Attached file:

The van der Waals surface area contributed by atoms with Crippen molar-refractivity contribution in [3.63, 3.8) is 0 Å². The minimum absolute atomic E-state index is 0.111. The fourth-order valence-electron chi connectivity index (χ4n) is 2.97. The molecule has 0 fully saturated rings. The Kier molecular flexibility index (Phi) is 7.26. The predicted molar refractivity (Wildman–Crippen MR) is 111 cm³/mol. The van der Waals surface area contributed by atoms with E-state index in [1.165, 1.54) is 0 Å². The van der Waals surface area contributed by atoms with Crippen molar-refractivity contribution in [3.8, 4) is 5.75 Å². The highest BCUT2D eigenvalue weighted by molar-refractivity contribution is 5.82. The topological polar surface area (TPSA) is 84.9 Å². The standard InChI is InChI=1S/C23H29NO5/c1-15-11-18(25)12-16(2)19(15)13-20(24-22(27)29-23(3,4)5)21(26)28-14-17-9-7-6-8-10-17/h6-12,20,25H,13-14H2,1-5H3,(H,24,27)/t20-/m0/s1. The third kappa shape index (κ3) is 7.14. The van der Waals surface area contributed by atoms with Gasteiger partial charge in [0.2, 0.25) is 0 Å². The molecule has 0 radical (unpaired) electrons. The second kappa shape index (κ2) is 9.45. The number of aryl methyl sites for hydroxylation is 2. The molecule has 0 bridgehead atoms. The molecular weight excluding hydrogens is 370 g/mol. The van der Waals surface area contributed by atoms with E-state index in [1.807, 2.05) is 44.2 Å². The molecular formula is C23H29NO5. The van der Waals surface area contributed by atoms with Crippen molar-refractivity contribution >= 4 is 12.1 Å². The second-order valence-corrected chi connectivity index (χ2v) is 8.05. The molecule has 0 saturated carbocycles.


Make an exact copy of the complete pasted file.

The van der Waals surface area contributed by atoms with Crippen molar-refractivity contribution in [3.63, 3.8) is 0 Å². The minimum absolute atomic E-state index is 0.111. The fourth-order valence-electron chi connectivity index (χ4n) is 2.97. The molecule has 0 fully saturated rings. The Kier molecular flexibility index (Phi) is 7.26. The predicted molar refractivity (Wildman–Crippen MR) is 111 cm³/mol. The van der Waals surface area contributed by atoms with E-state index in [1.165, 1.54) is 0 Å². The van der Waals surface area contributed by atoms with Crippen molar-refractivity contribution in [3.8, 4) is 5.75 Å². The highest BCUT2D eigenvalue weighted by molar-refractivity contribution is 5.82. The topological polar surface area (TPSA) is 84.9 Å². The standard InChI is InChI=1S/C23H29NO5/c1-15-11-18(25)12-16(2)19(15)13-20(24-22(27)29-23(3,4)5)21(26)28-14-17-9-7-6-8-10-17/h6-12,20,25H,13-14H2,1-5H3,(H,24,27)/t20-/m0/s1. The third kappa shape index (κ3) is 7.14. The van der Waals surface area contributed by atoms with Gasteiger partial charge in [0.2, 0.25) is 0 Å². The molecule has 0 radical (unpaired) electrons. The second kappa shape index (κ2) is 9.45. The number of aryl methyl sites for hydroxylation is 2. The molecule has 0 bridgehead atoms. The molecular weight excluding hydrogens is 370 g/mol. The van der Waals surface area contributed by atoms with E-state index in [1.807, 2.05) is 44.2 Å². The molecular formula is C23H29NO5. The van der Waals surface area contributed by atoms with Crippen molar-refractivity contribution >= 4 is 12.1 Å². The second-order valence-corrected chi connectivity index (χ2v) is 8.05. The molecule has 0 saturated carbocycles.